You Should Know About:
We Are The 15 Percent


It’s been an emotional week. As I read the angry comments — at liberal places like — from Paula Deen supporters who feel she’s been given the shaft, I watched the Supreme Court of the United States strike down an important section of the Voting Rights Act (which, imperfect though it was, was the only protection against voter disenfranchisement that we had), and then, as I celebrated the end of DOMA, and the upholding of marriage equality in my own state of California — and as I watched my new feminist hero Wendy Davis take a stand for women’s reproductive rights (as one of my Facebook friends put it, “she did the damn thing.”), I roiled with emotion, moving from sorrow, to joy and back again.

The human family is a house divided. We’re divided by hate, by fear, and by our inability to recognize that the other is also the self. It pains me to bear witness to our simple inability to love. It should be the easiest thing, but we are twisted by rage, and broken in ways we’ve yet to take full measure of. And yet, even still, we are still walking forward, towards that beautiful day when we will recognize ourselves as members of a single human family.

The U.S. Founding Father’s envisioned it, even if they didn’t always live it. Martin Luther King, Jr. and so many others laid down their lives for it. They leave us their legacy and they leave us the staggering task of winning this war, not at the level of laws (or not there only), but at the level of the human spirit. It is a battle we will win in the annals of love. And so, it was with joy that I ran across the We Are The 15% Tumblr — a response to the Cheerios ad backlash — which in the simple act of sharing pictures of interracial couples and families takes a stand for love in all its forms. #LetLoveRule


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Teaching Commitment:
Letting Children Quit


Kids In Surfboard Laden Car


When I was a child I took piano lessons from an older Southern lady who taught me to play Dixie (before my mother put the kibbutz on that), and then moved along to the polka. Needless to say, it was not an auspicious start. There would be other teachers and other music over the years (European classical, mostly, which I like to listen to but don’t really like to play), but my polka years loomed large and the love of piano never took root. I wanted to quit. My mother wouldn’t let me. She feared that I didn’t have any “stick-to-it-iveness,” as she called it, though by then I’d been a gymnast for 9 years, and had proven myself to be a focused and dedicated student. I don’t fault her, really. She wanted me to have the discipline and drive I would need to cut a broad swath through life — something she wanted for me, and that I’d later want for myself. Like parents everywhere, she wanted the best for me — and thought that having me stick it out on piano would somehow play a part. Of course, her other option would have been to simply let me quit.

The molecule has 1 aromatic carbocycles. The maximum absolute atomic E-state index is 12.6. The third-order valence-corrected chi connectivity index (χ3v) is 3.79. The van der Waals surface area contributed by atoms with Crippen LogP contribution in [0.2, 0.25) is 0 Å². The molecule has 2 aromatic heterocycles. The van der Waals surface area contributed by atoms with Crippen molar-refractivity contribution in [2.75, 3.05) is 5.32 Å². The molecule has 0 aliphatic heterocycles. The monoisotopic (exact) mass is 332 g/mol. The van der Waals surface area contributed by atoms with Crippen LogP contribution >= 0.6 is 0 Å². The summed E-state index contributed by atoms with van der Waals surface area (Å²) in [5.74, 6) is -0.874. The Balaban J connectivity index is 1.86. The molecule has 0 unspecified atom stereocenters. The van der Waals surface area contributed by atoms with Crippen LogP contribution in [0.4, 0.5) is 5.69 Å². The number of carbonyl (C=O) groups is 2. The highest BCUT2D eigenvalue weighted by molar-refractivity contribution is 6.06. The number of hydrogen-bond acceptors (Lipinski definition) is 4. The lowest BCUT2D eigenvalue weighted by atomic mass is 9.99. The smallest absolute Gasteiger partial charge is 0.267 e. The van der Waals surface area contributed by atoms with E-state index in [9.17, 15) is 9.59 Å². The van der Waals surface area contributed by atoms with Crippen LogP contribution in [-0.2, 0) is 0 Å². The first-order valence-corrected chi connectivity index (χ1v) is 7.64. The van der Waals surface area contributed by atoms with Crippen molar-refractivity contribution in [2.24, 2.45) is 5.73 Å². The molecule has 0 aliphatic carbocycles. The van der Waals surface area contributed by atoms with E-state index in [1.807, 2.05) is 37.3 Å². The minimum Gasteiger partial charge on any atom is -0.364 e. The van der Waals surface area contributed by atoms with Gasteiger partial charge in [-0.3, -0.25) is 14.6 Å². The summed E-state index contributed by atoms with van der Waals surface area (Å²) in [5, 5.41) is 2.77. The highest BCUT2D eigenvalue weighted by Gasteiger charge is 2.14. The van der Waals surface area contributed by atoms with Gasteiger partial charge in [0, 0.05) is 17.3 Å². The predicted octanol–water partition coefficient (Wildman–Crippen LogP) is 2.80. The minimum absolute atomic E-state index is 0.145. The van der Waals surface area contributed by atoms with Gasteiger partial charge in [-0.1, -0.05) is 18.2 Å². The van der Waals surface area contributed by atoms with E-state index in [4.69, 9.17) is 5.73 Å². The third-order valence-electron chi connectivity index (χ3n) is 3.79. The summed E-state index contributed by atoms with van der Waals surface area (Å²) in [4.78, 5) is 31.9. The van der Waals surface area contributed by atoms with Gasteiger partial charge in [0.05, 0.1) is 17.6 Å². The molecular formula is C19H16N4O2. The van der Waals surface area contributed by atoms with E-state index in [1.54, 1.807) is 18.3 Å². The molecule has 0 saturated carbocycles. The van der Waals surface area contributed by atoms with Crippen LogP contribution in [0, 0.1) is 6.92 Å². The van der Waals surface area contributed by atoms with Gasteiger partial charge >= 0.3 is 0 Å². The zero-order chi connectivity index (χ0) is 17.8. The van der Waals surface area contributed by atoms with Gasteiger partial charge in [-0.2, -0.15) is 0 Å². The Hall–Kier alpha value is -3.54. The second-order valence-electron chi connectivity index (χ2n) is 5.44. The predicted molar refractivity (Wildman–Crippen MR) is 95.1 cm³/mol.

Conventional wisdom says that sticking it out builds character, but I’m not convinced. Sticking it out builds character if. If we are passionate, if we are talented, if sticking it out, even when it’s hard, helps us toward a longer-range goal. In the absence of one of these “ifs”, it can actually be a good thing to let our children quit. As it happens, quitting builds character too.

Ideally we emerge from childhood knowing how to commit, and what to commit to. Too often, the “what” of the equation gets short shrift.

If we want our children to develop discipline, focus and the ability to stick it out, even when it’s hard, then we need to give them a good reason to stick it out even when they don’t want to. I can only think of three: passion, talent and purpose. 


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Happy Birthday Daddy

Daddy On My Wedding Day

Today is my father’s birthday. He would have been 83 today. When I think of him, I think of the way his eyes would light up when he looked at me. He saw me fully, believed in me, admired me  (and taught me to admire myself), and loved me so deeply that his love sustains me still. Like all of us he had his flaws, but he had a beauty that ran so deep it rendered his every flaw null. He walked the extra mile, for me and for our relationship and, in so doing, bequeathed me with the greatest of gifts: the gift of knowing that I was truly and deeply and irrevocably loved. When he parted this life on April 22, 2010, a candle went out, but it left behind its beautiful scent. Today, the day he would have been 83, I remember him with a reprint of his obituary, here:


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In This House
We Do Second Chances

In This House

Last week I was thinking about what I would tell children about family. I was thinking then about the every day, about what I would tell them when they’d picked up after another family member for the 100th time, or unloaded the dishwasher, or helped fold the laundry. I would say, “We’re a family. We help each other.” That for me is the definition of family, that we help each other, with the every day things and the epic things that happen in our lives.

Family makes the hard things easier and the good things exceedingly, breathtakingly good, whether it’s the family we’re born to or the family we make.

When I found the quote above I fell in love. It seemed to encapsulate for me the best of what family can be. Though family can also be a place where we are challenged to do the hard work of developing the best of who we are, in a safe loving environment where we are sometimes pushed beyond our comfort zone (where the best things generally occur), it should also be a place where we are loved and accepted, with all of our shortcomings and mistakes, a place where we have a lived experience of grace.